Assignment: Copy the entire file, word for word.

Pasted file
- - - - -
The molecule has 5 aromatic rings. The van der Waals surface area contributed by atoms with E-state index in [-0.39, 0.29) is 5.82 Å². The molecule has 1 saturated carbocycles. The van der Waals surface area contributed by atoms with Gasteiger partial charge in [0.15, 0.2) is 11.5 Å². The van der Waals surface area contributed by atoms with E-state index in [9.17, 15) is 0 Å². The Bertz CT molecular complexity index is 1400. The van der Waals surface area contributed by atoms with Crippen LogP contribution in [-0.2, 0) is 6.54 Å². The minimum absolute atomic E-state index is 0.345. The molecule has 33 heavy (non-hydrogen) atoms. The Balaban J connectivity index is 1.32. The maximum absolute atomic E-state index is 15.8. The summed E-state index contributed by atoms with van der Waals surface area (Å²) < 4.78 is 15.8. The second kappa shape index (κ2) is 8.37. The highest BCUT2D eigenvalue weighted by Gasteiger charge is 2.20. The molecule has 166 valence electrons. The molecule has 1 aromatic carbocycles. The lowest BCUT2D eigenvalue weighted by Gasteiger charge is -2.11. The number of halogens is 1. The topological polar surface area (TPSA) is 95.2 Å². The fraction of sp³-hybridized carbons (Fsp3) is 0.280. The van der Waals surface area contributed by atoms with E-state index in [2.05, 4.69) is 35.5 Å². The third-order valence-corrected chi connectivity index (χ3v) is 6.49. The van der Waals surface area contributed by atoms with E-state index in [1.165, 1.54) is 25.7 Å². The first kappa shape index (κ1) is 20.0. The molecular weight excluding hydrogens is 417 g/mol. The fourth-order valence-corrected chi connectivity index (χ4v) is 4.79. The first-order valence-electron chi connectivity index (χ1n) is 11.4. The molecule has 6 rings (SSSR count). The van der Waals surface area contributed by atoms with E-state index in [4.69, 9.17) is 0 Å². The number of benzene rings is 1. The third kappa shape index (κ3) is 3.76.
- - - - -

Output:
The molecule has 5 aromatic rings. The van der Waals surface area contributed by atoms with E-state index in [-0.39, 0.29) is 5.82 Å². The molecule has 1 saturated carbocycles. The van der Waals surface area contributed by atoms with Gasteiger partial charge in [0.15, 0.2) is 11.5 Å². The van der Waals surface area contributed by atoms with E-state index in [9.17, 15) is 0 Å². The Bertz CT molecular complexity index is 1400. The van der Waals surface area contributed by atoms with Crippen LogP contribution in [-0.2, 0) is 6.54 Å². The minimum absolute atomic E-state index is 0.345. The molecule has 33 heavy (non-hydrogen) atoms. The Balaban J connectivity index is 1.32. The maximum absolute atomic E-state index is 15.8. The summed E-state index contributed by atoms with van der Waals surface area (Å²) < 4.78 is 15.8. The second kappa shape index (κ2) is 8.37. The highest BCUT2D eigenvalue weighted by Gasteiger charge is 2.20. The molecule has 166 valence electrons. The molecule has 1 aromatic carbocycles. The lowest BCUT2D eigenvalue weighted by Gasteiger charge is -2.11. The number of halogens is 1. The topological polar surface area (TPSA) is 95.2 Å². The fraction of sp³-hybridized carbons (Fsp3) is 0.280. The van der Waals surface area contributed by atoms with E-state index in [2.05, 4.69) is 35.5 Å². The third-order valence-corrected chi connectivity index (χ3v) is 6.49. The van der Waals surface area contributed by atoms with E-state index in [1.165, 1.54) is 25.7 Å². The first kappa shape index (κ1) is 20.0. The molecular weight excluding hydrogens is 417 g/mol. The fourth-order valence-corrected chi connectivity index (χ4v) is 4.79. The first-order valence-electron chi connectivity index (χ1n) is 11.4. The molecule has 6 rings (SSSR count). The van der Waals surface area contributed by atoms with E-state index in [4.69, 9.17) is 0 Å². The number of benzene rings is 1. The third kappa shape index (κ3) is 3.76.